And thus begins our seventh-fifth number.
Seventy-five is certainly a milestone, but I have learned much from Grandma Huang about age. It was a blessing to live within driving distance of my maternal grandmother during the first few years of my time in Southern California. Not just the crashpad in Little Tokyo, for one who drove from Irvine to Los Angeles for everything not school. Nor even the free, gated, and reserved parking spot in her retirement unit on Central and Second, which means, yes, I spent a number of Friday and Saturday nights in my thirties sleeping on my grandmother’s floor. There were, of course, the stories. Thinking now, up to eighty percent of my banter in those years was simply telling folks what was happening with this tiny, stubborn, opinionated, irascible, and, ultimately, lovely matriarch of a human being. Even though these happenings are no longer a basic element of my current environment, there are the stories.
One day, in that first slow hour of wakefulness, between sleep and her first smoke, we talked about her birthday (Halloween), which was now in sight. I took the occasion to ask her how old she was. I never really know with certainty any count of years, what with my sieve of a memory and my clumsiness with numbers. She said, I’ll be eighty-eight, but that means, you know, ninety in Chinese years. She went on to explain that in China one is born into the world as a one-year-old, since they count the time of gestation into one’s age. Wouldn’t that be eighty-nine Chinese years? I asked. Eighty-nine is an inauspicious number, too close to ninety, she remarked, which also meant that it is not ninety, she implied. I’ll be ninety. It is a number so saturated with beauty and harmony that it proves irresistible.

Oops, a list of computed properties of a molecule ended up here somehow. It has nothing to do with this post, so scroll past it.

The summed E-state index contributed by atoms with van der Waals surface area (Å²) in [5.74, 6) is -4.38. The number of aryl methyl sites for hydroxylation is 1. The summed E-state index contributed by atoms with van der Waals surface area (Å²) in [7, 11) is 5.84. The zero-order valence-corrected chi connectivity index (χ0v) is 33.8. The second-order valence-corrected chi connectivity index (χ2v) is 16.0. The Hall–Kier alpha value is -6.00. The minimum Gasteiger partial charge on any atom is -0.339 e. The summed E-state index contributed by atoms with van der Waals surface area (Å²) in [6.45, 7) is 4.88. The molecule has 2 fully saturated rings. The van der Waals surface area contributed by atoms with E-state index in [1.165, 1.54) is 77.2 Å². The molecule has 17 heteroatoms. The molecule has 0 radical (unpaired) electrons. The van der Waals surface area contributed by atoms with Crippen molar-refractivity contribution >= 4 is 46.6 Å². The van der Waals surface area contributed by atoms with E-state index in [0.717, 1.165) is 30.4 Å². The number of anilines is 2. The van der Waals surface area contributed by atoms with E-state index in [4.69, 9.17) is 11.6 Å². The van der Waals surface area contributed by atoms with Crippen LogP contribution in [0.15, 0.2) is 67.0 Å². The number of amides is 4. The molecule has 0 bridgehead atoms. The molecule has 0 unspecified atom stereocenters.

I’ll admit I haven’t been diligent in determining to what extent any of these statements and decisions are idiosyncratic to Grandma Huang or part of a larger cultural milieu. Either way, what’s laughable about the anecdote is how brazenly Grandma broke perhaps the fundamental social pact, time-keeping, for superstition and personal fancy. (I should note that when I asked my mother last week how old Grandma was when she died, I was shocked, but not surprised, when she said that her freak heart attack—her first—killed her “sadly two weeks before turning ninety.” Shocked, because that part of the narrative had eluded me; not surprised, because Grandma always insisted on being right.) But, having just passed one marker for a new year, with another just weeks on the horizon, it goes without saying that markers of time are ultimately established arbitrarily. To the question “What, then, is time?” a wise man once said, “If no one asks me, I know; if I wish to explain to him who asks, I know not.” Time we treat like nature, but, in reality, time as we know it is a social phenomenon. We inevitably fail when we try to naturalize our time markers. Every calendar ever conceived, whether pegged to the sun, the moon, or any other natural sense of time passing, has required intercalary time, time we insert regularly into a calendar to bring an inexact reckoning of the year back on track with its natural cycle, like, for us, 29 February. Thus, time is especially powerful in reminding us that there is an unbridgeable gap between nature and human society, in large part because the passage of time feels so natural. Tomorrow I turn forty, and at that time, everybody—myself included—will know that my life will have been half over by then, whether I die at forty-one or one hundred and one, and I can act accordingly.